“Do you think something like this counts as historical fiction? Someone called a book about the Gulf War ‘historical fiction’ recently and I was thinking, but it’s so recent, does it count? And I was thinking that maybe the rule is, If it’s set in the quite recent past it doesn’t have to be historical fiction (like Eleanor and Park), but if it’s centered around historical events in the recent past (like this one is), then it counts. Maybe?”
I had to think about this for a little while, but I ended up coming up with two characteristics that tend to go hand in hand when I’m trying to figure out if I consider a book to be historical fiction (which is actually something I do – it’s a tag in my reading tracking sheet). For me, the book needs to take place in a historically significant time or place and that time/place needs to play a large role in the plot of the novel. I’m still not really sure where I fall when it comes to recent events, but I’m leaning toward thinking that if the event is important enough to be considered historically significant (the Gulf War is already in history books), then I might consider it.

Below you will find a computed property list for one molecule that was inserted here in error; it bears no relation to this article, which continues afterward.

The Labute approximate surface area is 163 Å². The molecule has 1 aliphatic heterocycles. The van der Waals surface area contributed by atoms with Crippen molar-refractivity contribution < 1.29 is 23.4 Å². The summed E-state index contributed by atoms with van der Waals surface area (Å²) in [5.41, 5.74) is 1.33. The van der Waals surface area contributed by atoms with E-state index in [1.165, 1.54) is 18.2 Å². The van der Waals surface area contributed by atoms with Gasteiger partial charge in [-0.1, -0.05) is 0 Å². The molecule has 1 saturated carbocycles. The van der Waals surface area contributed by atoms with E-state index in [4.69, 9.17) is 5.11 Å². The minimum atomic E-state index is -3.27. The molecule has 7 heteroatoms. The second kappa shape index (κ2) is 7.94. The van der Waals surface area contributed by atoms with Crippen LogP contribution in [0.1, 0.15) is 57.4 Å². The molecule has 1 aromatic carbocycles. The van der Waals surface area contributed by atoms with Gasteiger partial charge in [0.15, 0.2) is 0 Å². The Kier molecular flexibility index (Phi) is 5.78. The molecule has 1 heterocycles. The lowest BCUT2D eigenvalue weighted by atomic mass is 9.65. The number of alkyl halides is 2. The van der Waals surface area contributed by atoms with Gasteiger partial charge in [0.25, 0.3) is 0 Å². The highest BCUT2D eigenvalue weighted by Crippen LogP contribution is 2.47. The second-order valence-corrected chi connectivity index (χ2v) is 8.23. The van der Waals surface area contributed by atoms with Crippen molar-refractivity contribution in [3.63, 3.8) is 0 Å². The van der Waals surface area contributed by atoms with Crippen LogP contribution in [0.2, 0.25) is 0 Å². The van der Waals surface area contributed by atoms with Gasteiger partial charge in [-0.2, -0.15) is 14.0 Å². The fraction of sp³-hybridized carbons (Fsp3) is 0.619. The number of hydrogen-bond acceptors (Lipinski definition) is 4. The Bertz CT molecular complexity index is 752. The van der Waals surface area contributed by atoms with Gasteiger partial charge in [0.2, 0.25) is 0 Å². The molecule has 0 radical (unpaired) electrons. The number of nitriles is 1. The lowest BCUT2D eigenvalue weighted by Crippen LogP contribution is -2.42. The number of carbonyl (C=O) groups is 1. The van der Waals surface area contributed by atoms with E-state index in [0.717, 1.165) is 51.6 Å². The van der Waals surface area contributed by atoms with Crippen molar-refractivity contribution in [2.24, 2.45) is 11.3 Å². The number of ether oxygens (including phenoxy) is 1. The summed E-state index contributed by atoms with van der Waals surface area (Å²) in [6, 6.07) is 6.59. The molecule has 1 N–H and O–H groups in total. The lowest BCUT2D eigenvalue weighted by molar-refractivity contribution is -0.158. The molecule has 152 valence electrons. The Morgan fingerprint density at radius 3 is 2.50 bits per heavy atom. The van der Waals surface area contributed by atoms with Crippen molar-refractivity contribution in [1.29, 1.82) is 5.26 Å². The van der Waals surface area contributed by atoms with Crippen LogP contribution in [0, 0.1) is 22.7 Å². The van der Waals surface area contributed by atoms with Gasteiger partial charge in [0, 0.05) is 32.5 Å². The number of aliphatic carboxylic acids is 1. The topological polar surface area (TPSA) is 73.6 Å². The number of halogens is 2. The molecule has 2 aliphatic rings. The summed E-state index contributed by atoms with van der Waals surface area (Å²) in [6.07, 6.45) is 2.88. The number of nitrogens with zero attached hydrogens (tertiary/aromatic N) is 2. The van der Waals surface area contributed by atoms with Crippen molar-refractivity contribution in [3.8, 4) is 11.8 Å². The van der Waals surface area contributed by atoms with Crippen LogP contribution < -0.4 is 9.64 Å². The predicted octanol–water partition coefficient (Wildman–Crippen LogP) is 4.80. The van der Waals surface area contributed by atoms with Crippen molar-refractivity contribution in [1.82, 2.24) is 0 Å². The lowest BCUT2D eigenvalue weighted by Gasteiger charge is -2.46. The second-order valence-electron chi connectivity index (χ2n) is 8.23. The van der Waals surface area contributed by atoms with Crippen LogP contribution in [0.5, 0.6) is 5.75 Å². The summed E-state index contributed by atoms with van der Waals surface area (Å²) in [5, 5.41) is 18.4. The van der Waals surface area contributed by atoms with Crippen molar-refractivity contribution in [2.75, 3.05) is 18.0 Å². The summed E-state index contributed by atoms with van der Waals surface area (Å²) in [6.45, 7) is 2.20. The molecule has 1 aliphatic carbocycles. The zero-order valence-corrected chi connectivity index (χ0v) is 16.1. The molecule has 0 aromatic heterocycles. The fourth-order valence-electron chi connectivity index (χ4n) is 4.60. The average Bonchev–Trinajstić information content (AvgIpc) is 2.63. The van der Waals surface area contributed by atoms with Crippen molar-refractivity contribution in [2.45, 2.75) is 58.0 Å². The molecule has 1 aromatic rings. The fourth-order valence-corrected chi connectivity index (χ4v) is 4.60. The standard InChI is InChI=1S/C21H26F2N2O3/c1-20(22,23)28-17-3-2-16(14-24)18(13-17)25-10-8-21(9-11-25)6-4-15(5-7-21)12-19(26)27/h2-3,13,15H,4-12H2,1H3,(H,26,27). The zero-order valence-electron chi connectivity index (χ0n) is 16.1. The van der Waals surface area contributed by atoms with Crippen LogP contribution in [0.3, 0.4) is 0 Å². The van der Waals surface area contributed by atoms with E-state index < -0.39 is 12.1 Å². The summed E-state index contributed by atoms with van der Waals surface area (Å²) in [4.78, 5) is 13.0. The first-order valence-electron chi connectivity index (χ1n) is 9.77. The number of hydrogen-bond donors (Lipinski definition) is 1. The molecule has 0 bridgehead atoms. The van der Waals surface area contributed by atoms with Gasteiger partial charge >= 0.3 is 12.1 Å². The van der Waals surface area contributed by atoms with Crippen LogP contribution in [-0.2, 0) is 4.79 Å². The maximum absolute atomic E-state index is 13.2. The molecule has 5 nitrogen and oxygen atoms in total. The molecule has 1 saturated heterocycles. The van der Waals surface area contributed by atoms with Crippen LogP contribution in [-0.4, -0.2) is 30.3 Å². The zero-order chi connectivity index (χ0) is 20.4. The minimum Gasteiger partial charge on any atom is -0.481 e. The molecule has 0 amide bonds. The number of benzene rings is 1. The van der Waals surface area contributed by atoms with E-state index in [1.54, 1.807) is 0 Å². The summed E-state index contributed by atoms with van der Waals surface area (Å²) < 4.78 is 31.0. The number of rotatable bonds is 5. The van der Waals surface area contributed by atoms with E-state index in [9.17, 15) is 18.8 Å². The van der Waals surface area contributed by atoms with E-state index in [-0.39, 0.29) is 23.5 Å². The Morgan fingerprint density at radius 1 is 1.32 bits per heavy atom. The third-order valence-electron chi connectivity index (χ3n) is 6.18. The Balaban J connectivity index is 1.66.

So, when it comes to All That Is Solid Melts Into Air, I would mark it historical fiction because so much of the plot revolves around the explosion at the Chernobyl plant. Although Eleanor & Park takes place around the same time, it doesn’t focus on a significant aspect of that time period and I don’t think it plays a large role in the plot.
But what do you think?
- What are some characteristics you think a book must have for it to be considered historical fiction?
- How far in the past is old enough to count as historical fiction?
- Can you think of books set in historical time periods (maybe some from the graphic – there are a few I’m going back and forth over) that you would/wouldn’t classify as historical fiction? Why?